Four Crucial Elements of the Bible, The—Christ, the Spirit, Life, and the Church, by Witness Lee


Christ’s coming among men through incarnation was entirely a story of the Spirit. If He had not been conceived and born of the Holy Spirit, and if He had not had the Spirit poured out upon Him, He could never have had those three and a half years of ministering and living. All those who read the four Gospels acknowledge that among the millions of biographies in the world, only the four Gospels are unique, being different from all other biographies in flavor, color, and style. In reading the biography of any person, we are never at a lack for words to describe him, but in reading the four Gospels, everyone admits that no words can adequately describe this Lord Jesus because He is too marvelous and transcendent, and His living is too sublime. There is the fact, but there is not the utterance; there is such a person, but there is no way to describe Him. Man can only say, “He is too wonderful!” There are no better words to describe Him. This marvelous and transcendent One is altogether a story of the Spirit in every aspect. After three and a half years of living and ministering, this One who is God yet man and is altogether a story of the Spirit, willingly walked into death and allowed Himself to be sown into death. However, His death was not the end. After three days, He grew out of death, rose again, and became the sprouting Spirit, the life-giving Spirit. The life-giving Spirit is equivalent to the sprout from a wheat seed that is able to bear many grains.

First there was Christ, then the Holy Spirit, and finally “the Spirit.” Romans 8:2 says that this Spirit is the Spirit of life. This shows us that after the church was formed and established, the revelation of the Spirit progressed to the Spirit of life. Genesis 1:2 says that the Spirit of God brooded over the death waters. The Spirit of God was present in creation. According to the record in chapter two, after God created man, the name Jehovah is used in the relationship between God and man. In the record of the Bible after this and until the end of the Old Testament, the divine title the Spirit of Jehovah is used in the relationship between God and man. At the beginning of the New Testament, first there was the coming of John the Baptist. Then Christ was conceived and born, and He was anointed at the age of thirty. In all these events the term the Holy Spirit is used. In John 7 when the Lord was ministering, He called people to come to Him and drink, that is, to receive the Spirit, but at that time “the Spirit was not yet” because Jesus had not yet been glorified (v. 39). This means that the physical body of this God-man had not yet entered into glory. It was not until He rose from the dead that He was glorified (Luke 24:26). When a grain of wheat is sown into the earth and grows, that is the glorification of the seed, the seed’s entering into glory. In the same way, when the Lord entered into resurrection and was glorified, there was “the Spirit.”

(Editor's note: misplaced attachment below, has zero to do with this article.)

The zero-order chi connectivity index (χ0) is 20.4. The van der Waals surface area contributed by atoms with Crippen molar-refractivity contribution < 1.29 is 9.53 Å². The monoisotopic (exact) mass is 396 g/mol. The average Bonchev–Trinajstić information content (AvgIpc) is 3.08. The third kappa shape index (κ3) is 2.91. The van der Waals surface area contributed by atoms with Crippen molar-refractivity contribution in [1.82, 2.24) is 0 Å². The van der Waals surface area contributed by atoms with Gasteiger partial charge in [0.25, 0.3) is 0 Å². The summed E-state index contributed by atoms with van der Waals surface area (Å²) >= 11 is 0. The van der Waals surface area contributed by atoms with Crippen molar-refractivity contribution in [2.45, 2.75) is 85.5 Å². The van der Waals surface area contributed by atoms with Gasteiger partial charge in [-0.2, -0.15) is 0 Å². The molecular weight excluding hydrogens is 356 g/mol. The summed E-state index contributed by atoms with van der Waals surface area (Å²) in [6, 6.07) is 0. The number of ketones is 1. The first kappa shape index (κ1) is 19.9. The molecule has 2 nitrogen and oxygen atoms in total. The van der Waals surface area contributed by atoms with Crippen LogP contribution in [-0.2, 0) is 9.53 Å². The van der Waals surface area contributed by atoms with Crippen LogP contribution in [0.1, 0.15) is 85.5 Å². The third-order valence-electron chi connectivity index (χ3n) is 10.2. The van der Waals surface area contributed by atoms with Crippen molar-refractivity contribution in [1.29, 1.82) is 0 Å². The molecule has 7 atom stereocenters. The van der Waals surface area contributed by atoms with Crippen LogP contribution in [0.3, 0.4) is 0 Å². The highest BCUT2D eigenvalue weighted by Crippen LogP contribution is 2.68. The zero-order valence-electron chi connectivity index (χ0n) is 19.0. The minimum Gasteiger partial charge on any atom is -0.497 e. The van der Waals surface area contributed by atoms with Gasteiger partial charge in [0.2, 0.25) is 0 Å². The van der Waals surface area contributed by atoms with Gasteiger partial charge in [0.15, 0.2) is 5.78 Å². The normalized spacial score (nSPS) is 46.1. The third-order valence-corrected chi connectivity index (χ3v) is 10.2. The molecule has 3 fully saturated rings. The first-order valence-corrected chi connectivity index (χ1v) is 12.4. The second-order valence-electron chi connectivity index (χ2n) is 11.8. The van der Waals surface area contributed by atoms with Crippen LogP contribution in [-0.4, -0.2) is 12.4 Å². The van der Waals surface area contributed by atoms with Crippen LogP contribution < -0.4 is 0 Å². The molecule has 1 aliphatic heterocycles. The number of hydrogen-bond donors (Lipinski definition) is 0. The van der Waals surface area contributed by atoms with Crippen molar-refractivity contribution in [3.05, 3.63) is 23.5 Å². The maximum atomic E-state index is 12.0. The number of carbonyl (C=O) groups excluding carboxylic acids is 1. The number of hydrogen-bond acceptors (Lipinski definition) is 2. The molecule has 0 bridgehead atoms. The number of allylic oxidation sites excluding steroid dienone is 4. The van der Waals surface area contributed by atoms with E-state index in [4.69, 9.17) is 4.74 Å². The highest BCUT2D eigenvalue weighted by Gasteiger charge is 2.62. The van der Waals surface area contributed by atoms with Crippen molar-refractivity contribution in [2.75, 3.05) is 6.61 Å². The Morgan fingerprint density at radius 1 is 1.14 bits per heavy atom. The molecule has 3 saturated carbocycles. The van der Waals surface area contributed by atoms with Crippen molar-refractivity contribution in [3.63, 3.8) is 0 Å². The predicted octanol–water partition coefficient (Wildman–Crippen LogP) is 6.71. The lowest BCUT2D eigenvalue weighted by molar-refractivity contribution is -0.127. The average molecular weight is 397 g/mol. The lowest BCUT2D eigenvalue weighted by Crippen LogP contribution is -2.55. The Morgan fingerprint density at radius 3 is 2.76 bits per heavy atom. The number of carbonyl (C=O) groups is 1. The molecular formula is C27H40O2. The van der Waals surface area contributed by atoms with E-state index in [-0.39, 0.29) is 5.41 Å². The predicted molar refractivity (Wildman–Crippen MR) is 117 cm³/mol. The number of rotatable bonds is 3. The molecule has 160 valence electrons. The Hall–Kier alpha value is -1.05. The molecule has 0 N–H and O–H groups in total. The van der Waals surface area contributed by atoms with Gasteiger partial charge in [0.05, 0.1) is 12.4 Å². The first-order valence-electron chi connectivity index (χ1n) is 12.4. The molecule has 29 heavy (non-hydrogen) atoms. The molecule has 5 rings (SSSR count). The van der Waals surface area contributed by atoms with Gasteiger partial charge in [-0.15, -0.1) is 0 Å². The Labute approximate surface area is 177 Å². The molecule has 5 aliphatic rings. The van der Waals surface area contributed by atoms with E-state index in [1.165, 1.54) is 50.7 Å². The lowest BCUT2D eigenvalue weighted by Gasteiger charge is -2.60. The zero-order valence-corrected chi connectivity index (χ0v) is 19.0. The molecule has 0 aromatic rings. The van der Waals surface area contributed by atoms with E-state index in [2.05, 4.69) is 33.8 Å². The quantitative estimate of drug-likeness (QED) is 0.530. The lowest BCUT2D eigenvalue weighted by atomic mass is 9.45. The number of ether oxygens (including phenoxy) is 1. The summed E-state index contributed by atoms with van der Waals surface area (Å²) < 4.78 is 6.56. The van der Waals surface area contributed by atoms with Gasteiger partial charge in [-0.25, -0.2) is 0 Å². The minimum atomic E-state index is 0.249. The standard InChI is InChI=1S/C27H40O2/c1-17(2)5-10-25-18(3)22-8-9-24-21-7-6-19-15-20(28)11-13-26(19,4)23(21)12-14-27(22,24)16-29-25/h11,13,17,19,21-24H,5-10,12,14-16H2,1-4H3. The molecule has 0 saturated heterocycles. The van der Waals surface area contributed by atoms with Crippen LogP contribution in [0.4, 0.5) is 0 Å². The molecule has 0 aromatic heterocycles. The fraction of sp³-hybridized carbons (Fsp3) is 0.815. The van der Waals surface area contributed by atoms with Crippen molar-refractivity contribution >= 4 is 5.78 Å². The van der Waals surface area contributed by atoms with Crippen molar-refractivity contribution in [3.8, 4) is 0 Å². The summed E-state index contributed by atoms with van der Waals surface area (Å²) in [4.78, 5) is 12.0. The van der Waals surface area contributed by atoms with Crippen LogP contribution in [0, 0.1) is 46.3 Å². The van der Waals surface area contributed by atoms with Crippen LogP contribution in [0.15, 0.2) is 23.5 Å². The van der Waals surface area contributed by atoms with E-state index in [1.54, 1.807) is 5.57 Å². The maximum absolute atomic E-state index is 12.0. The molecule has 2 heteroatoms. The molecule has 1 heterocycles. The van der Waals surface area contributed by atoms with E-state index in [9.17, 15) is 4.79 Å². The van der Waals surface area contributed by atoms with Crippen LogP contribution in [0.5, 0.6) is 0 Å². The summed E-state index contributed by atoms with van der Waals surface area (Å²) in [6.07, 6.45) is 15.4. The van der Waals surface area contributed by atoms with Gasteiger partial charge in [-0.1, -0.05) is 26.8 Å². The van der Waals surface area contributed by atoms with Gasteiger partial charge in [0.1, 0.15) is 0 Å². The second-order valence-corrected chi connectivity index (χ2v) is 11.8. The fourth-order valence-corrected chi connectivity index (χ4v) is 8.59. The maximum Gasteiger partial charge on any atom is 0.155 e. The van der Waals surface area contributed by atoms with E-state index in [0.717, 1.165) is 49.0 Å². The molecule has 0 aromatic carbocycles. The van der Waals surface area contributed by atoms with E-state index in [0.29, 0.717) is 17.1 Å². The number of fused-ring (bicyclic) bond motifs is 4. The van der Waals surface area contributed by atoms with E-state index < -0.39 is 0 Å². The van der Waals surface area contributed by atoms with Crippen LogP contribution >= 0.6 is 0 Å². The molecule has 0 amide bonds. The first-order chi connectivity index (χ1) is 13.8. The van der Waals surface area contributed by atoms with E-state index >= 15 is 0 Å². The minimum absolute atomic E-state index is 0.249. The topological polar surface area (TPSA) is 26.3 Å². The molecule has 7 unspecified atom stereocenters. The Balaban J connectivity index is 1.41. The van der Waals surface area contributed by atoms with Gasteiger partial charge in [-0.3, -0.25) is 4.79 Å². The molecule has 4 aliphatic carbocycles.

It was after this God-man had passed through death and resurrection that there was the Spirit. Therefore, the Spirit is not merely the Spirit of God before incarnation but the Spirit after the Lord’s resurrection. Now the Spirit is the Spirit of life (Rom. 8:2), the life-giving Spirit (1 Cor. 15:45b), the Spirit of Jesus (Acts 16:7), the Spirit of Christ (Rom. 8:9), and the Spirit of Jesus Christ (Phil. 1:19). The Spirit of life mainly refers to the reality and element of the divine life, while the life-giving Spirit is mainly for dispensing this divine life into us. The Spirit of Jesus is mainly for the Lord’s humanity and human living, the Spirit of Christ is mainly for the Lord’s resurrection, and the Spirit of Jesus Christ is mainly for experiencing the Lord’s sufferings in His humanity and His resurrection. Finally, in Revelation, the Spirit becomes the seven Spirits of God—the sevenfold intensified Spirit (Rev. 1:4; 4:5; 5:6). Thus, the Lord is the Spirit, and the Spirit today has become the seven Spirits for God’s move in His administration. Finally, in the ultimate consummation of God’s administration, the Spirit and the bride speak together as one (22:17). This is the story of the Spirit.

(Four Crucial Elements of the Bible, The—Christ, the Spirit, Life, and the Church, Chapter 8, by Witness Lee)